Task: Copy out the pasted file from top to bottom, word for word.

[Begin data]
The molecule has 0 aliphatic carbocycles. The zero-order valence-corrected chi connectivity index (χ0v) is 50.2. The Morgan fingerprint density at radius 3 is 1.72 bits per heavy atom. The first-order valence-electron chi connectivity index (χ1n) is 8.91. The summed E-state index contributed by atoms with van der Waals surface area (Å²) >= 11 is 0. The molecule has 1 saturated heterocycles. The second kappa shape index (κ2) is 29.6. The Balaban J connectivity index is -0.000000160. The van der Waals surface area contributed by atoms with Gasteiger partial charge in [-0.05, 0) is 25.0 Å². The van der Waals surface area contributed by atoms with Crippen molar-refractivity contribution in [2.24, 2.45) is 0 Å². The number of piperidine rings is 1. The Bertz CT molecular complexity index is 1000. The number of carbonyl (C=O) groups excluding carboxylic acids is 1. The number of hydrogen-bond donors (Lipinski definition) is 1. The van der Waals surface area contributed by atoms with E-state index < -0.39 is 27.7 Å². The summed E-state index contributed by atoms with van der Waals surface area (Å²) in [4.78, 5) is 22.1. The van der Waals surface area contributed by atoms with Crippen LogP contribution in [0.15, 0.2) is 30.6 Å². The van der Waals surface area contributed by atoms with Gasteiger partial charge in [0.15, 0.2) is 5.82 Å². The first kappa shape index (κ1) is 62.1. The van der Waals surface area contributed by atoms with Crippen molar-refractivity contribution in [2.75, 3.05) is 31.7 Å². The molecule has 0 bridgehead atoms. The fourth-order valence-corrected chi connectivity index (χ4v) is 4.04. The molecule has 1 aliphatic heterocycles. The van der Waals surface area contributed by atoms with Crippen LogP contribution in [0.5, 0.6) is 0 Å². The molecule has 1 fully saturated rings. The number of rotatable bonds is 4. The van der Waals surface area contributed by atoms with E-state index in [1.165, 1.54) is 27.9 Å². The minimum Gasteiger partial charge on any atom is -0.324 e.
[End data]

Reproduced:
The molecule has 0 aliphatic carbocycles. The zero-order valence-corrected chi connectivity index (χ0v) is 50.2. The Morgan fingerprint density at radius 3 is 1.72 bits per heavy atom. The first-order valence-electron chi connectivity index (χ1n) is 8.91. The summed E-state index contributed by atoms with van der Waals surface area (Å²) >= 11 is 0. The molecule has 1 saturated heterocycles. The second kappa shape index (κ2) is 29.6. The Balaban J connectivity index is -0.000000160. The van der Waals surface area contributed by atoms with Gasteiger partial charge in [-0.05, 0) is 25.0 Å². The van der Waals surface area contributed by atoms with Crippen molar-refractivity contribution in [2.24, 2.45) is 0 Å². The number of piperidine rings is 1. The Bertz CT molecular complexity index is 1000. The number of carbonyl (C=O) groups excluding carboxylic acids is 1. The number of hydrogen-bond donors (Lipinski definition) is 1. The van der Waals surface area contributed by atoms with E-state index < -0.39 is 27.7 Å². The summed E-state index contributed by atoms with van der Waals surface area (Å²) in [4.78, 5) is 22.1. The van der Waals surface area contributed by atoms with Crippen LogP contribution in [0.15, 0.2) is 30.6 Å². The van der Waals surface area contributed by atoms with Gasteiger partial charge in [0.15, 0.2) is 5.82 Å². The first kappa shape index (κ1) is 62.1. The van der Waals surface area contributed by atoms with Crippen molar-refractivity contribution in [2.75, 3.05) is 31.7 Å². The molecule has 0 bridgehead atoms. The fourth-order valence-corrected chi connectivity index (χ4v) is 4.04. The molecule has 1 aliphatic heterocycles. The van der Waals surface area contributed by atoms with Crippen LogP contribution in [0.5, 0.6) is 0 Å². The molecule has 1 fully saturated rings. The number of rotatable bonds is 4. The van der Waals surface area contributed by atoms with E-state index in [1.165, 1.54) is 27.9 Å². The minimum Gasteiger partial charge on any atom is -0.324 e.